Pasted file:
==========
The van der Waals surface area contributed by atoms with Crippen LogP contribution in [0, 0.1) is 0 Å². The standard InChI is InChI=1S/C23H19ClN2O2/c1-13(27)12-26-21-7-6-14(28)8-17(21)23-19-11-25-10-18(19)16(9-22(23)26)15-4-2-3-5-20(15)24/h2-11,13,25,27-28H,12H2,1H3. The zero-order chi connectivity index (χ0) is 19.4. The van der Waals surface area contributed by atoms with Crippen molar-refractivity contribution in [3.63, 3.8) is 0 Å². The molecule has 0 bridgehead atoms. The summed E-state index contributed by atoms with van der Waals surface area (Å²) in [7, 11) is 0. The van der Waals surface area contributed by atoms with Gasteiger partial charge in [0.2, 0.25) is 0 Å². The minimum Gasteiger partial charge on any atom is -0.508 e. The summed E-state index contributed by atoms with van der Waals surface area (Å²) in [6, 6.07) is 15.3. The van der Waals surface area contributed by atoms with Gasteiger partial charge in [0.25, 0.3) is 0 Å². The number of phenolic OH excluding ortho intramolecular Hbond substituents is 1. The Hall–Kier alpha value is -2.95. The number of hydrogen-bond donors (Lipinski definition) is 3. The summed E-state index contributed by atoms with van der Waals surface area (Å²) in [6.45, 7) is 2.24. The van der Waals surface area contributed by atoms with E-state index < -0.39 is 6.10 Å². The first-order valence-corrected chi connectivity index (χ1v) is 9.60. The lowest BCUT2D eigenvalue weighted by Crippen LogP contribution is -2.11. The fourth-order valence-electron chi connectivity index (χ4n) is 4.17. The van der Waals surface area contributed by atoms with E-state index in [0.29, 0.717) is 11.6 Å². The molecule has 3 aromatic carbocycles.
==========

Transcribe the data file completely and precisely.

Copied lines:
The van der Waals surface area contributed by atoms with Crippen LogP contribution in [0, 0.1) is 0 Å². The standard InChI is InChI=1S/C23H19ClN2O2/c1-13(27)12-26-21-7-6-14(28)8-17(21)23-19-11-25-10-18(19)16(9-22(23)26)15-4-2-3-5-20(15)24/h2-11,13,25,27-28H,12H2,1H3. The zero-order chi connectivity index (χ0) is 19.4. The van der Waals surface area contributed by atoms with Crippen molar-refractivity contribution in [3.63, 3.8) is 0 Å². The molecule has 0 bridgehead atoms. The summed E-state index contributed by atoms with van der Waals surface area (Å²) in [7, 11) is 0. The van der Waals surface area contributed by atoms with Gasteiger partial charge in [0.2, 0.25) is 0 Å². The minimum Gasteiger partial charge on any atom is -0.508 e. The summed E-state index contributed by atoms with van der Waals surface area (Å²) in [6, 6.07) is 15.3. The van der Waals surface area contributed by atoms with Gasteiger partial charge in [0.25, 0.3) is 0 Å². The number of phenolic OH excluding ortho intramolecular Hbond substituents is 1. The Hall–Kier alpha value is -2.95. The number of hydrogen-bond donors (Lipinski definition) is 3. The summed E-state index contributed by atoms with van der Waals surface area (Å²) in [6.45, 7) is 2.24. The van der Waals surface area contributed by atoms with E-state index < -0.39 is 6.10 Å². The first-order valence-corrected chi connectivity index (χ1v) is 9.60. The lowest BCUT2D eigenvalue weighted by Crippen LogP contribution is -2.11. The fourth-order valence-electron chi connectivity index (χ4n) is 4.17. The van der Waals surface area contributed by atoms with E-state index in [0.29, 0.717) is 11.6 Å². The molecule has 3 aromatic carbocycles.